At the same time, consumer confidence is tanking according to two opinion polls. The ANZ-Roy Morgan consumer confidence index tanked 4.8%, leaving it at the lowest level since late 2017. Sentiment towards family finances with views on current conditions and those in the year ahead slid 2.9% and 5.4% respectively and views on current economic conditions tanked by 7.9% while sentiment towards the economy looking five years ahead fell by a smaller, but equally ugly, 5.4%. And the Westpac MI index slumped 4.8% to 98.8, leaving it at the lowest level since September 2017. The main reasons cited were the December quarter accounts which had Australia’s economic growth slowing to a 1% annual pace over the second half of 2018, widely described as a ‘per capita recession’ in media coverage, and the housing market downturn.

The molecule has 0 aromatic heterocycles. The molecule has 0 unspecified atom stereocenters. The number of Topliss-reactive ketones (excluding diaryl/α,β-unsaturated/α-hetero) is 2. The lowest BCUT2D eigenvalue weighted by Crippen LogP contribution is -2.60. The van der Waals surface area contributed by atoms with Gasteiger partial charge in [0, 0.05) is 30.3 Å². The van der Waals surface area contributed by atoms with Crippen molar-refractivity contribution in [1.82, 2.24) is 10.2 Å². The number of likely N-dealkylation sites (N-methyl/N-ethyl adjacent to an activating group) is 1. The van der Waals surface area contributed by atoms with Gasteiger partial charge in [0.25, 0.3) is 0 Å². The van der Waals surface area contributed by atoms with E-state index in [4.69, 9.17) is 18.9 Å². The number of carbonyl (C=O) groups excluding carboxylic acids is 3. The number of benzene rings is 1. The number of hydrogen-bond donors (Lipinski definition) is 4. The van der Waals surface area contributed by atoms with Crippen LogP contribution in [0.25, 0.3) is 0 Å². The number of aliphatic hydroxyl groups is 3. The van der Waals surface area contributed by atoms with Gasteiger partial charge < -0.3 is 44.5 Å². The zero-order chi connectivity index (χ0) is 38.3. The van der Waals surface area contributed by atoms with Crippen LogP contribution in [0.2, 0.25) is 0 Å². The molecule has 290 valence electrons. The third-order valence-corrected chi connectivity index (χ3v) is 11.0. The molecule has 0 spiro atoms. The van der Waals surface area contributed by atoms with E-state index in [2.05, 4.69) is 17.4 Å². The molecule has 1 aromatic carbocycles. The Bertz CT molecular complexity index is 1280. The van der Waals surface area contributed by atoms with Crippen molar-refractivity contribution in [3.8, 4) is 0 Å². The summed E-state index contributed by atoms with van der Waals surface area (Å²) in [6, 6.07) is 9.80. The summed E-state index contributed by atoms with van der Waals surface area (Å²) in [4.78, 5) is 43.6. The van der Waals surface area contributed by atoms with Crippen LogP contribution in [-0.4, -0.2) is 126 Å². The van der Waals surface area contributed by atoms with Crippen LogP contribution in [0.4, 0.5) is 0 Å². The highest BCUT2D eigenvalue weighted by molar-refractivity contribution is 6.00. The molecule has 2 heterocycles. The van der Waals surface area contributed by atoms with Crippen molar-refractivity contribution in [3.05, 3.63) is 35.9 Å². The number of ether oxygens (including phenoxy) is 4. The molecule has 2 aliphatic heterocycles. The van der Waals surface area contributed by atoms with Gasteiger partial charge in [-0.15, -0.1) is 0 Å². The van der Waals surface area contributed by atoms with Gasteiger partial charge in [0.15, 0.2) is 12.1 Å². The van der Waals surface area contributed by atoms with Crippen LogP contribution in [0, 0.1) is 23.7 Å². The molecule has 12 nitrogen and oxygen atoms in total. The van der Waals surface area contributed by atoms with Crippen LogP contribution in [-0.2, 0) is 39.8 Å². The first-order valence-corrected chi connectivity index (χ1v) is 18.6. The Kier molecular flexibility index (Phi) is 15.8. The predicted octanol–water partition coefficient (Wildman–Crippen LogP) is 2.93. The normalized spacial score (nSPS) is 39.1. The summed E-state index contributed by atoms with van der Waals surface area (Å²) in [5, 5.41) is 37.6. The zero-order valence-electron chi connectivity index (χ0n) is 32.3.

Home lending is down by more than 20% in the last year, the biggest annual decline since 2008. New figures from the Australian Bureau of Statistics show lending to households fell 2.4 per cent in January, dragged down by a slide in the value of lending for homes. Lending to households for dwellings, excluding refinancing, was down 2.1% with owner occupier lending down 1.3%, which was better than market expectations of a 2 % decline.